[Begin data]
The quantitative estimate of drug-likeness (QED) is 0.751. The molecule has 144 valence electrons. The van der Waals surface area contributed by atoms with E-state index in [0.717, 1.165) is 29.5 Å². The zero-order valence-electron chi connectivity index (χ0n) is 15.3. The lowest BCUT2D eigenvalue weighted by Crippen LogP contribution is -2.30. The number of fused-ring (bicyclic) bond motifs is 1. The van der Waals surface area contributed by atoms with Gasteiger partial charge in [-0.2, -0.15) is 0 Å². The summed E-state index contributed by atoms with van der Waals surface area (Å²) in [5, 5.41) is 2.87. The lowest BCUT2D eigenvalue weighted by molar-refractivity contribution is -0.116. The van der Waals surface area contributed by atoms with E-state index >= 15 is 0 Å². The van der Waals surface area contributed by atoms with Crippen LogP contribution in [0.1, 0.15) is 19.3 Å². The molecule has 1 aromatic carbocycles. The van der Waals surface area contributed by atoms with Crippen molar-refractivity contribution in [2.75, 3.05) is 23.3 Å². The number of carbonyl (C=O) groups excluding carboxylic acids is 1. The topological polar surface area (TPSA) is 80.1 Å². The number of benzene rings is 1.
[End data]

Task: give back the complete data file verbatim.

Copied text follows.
The quantitative estimate of drug-likeness (QED) is 0.751. The molecule has 144 valence electrons. The van der Waals surface area contributed by atoms with E-state index in [0.717, 1.165) is 29.5 Å². The zero-order valence-electron chi connectivity index (χ0n) is 15.3. The lowest BCUT2D eigenvalue weighted by Crippen LogP contribution is -2.30. The number of fused-ring (bicyclic) bond motifs is 1. The van der Waals surface area contributed by atoms with Gasteiger partial charge in [-0.2, -0.15) is 0 Å². The summed E-state index contributed by atoms with van der Waals surface area (Å²) in [5, 5.41) is 2.87. The lowest BCUT2D eigenvalue weighted by molar-refractivity contribution is -0.116. The van der Waals surface area contributed by atoms with E-state index >= 15 is 0 Å². The van der Waals surface area contributed by atoms with Crippen LogP contribution in [0.1, 0.15) is 19.3 Å². The molecule has 1 aromatic carbocycles. The van der Waals surface area contributed by atoms with Crippen molar-refractivity contribution in [2.75, 3.05) is 23.3 Å². The number of carbonyl (C=O) groups excluding carboxylic acids is 1. The topological polar surface area (TPSA) is 80.1 Å². The number of benzene rings is 1.